So yes, Britain needs reindustrialising; aside from some die-hard Thatcherites, few people would deny this. The real question is how to go about it. Answering this involves two important considerations. First, can a small open economy such as the UK’s afford to sever ties with China, the world’s second-largest consumer market, and antagonise the BRICS grouping, which is giving rise to the world’s largest and most dynamic trading bloc? And second, can the UK muster the resources needed for this shift?
As Sullivan noted in his speech, this can only be achieved by mobilising huge amounts of public investment, which is precisely what America is doing. Back in 2021, Starmer put forward an equally ambitious spending plan, which involved borrowing £28 billion a year until 2030 to spend on green transition policies, such as subsidising wind farms, insulating homes, building battery factories and accelerating Britain’s nuclear programme. One may disagree on the specifics of Labour’s plan, but at least it reflected an acknowledgment that achieving greater economic resilience — “green” or not — requires big spending commitments.
However, as several commentators pointed out at the time, Labour’s spending plan would be almost impossible to reconcile with its obsession with fiscal discipline and “sound money”. Under the Corbyn leadership, the party adopted a set of stringent “fiscal rules” aimed at cutting government debt, which it promised to abide by once in government, which were then further strengthened by the new leadership — and no one is more rigidly committed to those rules than Rachel Reeves. When the editor of the New Statesman recently asked her if she would like to be known as “the Iron Chancellor”, she replied: “You can call me that if you want! There’s iron discipline in our fiscal rules, and my colleagues know that, and I think they respect me for it.”
It was with a delightful sense of inevitability, then, that, shortly after returning from her trip, Reeves announced she was abandoning the party’s policy of big borrowing, and that a future Labour government would only aim to meet its £28 billion green investment target in the second half of its first parliament. She also ruled out universal childcare for young children. “No plan can be built that’s not on a rock of economic and fiscal responsibility,” she explained. “Because if you try to do things that then crash markets, you end up in the position that the Conservatives were and I will never be reckless with the public finances…” Such a position would be more credible if, during the pandemic, Labour hadn’t approved of the government borrowing more than £300 billion to pay people to stay at home doing nothing. Yet Reeves is now blaming the Government for the U-turn, saying: “I did not foresee what the Tories would do to the economy, maybe that was foolish of me.”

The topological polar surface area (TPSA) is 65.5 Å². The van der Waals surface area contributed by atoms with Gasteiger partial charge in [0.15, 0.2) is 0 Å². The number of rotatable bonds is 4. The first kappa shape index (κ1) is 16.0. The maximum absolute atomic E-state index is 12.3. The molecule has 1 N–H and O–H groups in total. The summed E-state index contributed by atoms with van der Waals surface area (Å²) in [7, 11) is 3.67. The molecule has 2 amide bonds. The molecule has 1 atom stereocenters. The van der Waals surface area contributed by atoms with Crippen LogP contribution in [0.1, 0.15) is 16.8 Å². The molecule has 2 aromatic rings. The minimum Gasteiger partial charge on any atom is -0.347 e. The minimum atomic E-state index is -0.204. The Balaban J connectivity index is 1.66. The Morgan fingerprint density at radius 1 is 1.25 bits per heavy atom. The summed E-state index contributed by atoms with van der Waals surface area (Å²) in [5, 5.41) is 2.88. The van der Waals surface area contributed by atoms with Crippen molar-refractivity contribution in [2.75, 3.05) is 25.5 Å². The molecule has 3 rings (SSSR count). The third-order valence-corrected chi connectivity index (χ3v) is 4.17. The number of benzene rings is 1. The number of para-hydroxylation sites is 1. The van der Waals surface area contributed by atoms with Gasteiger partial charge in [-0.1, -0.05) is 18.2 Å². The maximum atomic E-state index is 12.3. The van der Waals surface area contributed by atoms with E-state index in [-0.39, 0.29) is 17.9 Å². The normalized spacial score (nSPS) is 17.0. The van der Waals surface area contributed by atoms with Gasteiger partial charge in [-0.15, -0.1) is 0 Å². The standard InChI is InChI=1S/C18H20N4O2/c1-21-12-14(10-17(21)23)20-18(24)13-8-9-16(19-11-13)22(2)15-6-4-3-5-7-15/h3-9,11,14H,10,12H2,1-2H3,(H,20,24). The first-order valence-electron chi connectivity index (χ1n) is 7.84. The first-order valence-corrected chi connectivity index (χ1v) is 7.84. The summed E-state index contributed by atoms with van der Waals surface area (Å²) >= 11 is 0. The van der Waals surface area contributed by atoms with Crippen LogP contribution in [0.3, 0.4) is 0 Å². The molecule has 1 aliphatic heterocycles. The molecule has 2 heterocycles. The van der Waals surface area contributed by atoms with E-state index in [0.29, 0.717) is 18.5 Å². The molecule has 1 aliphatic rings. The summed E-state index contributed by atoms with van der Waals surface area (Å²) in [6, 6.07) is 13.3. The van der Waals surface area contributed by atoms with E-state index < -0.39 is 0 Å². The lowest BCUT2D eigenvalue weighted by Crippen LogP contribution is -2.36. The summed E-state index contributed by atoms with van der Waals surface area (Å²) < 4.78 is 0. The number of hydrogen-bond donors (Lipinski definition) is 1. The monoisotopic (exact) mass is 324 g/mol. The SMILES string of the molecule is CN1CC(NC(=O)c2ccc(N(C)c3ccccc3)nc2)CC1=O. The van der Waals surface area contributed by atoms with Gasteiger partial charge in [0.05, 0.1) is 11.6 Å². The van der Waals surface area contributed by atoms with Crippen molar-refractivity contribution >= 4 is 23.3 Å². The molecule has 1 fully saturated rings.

On paper, this shift may seem like a smart move — and indeed may be necessary to appease centrist voters and the financial establishment in the run-up to the election. But, ultimately, it reveals how Labour, by embracing the orthodox narrative about fiscal deficits, and about Truss and Kwarteng being punished for attempting to push through a “fiscally irresponsible” budget, have set themselves up to fail.
For Truss wasn’t ousted by the markets, but by Britain’s own technocratic establishment, first and foremost the Bank of England. At the time, I cautioned those on the Left to reflect on the wisdom of revelling in the Kwarteng-bashing, as this would only reinforce the established wisdom that democracy has to conform to what the markets say. Yet this is exactly how Labour justified its backpedalling on its spending plan. Reeves, it seems, is the living embodiment of a party paralysed by fear: fear of the markets, fear of the orthodoxy, fear of Washington.
But those on the Right rejoicing at the U-turn because they oppose Labour’s “green policies” are equally at fault; they are committing the same mistake as those on the Left following Truss’s downfall. Regardless of what one believes should be the focus of Britain’s economic resilience strategy — be it better infrastructure, energy self-sufficiency, increased manufacturing, safer supply chains or more defence spending — it will require the mobilisation of massive fiscal resources. And at a time when the world economy has been turned upside down, the return of this cross-party deficit-phobia amounts to nothing more than giving up on any hope of economic transformation. Once again, the implication is that “there is no alternative”. The future is the failing status quo.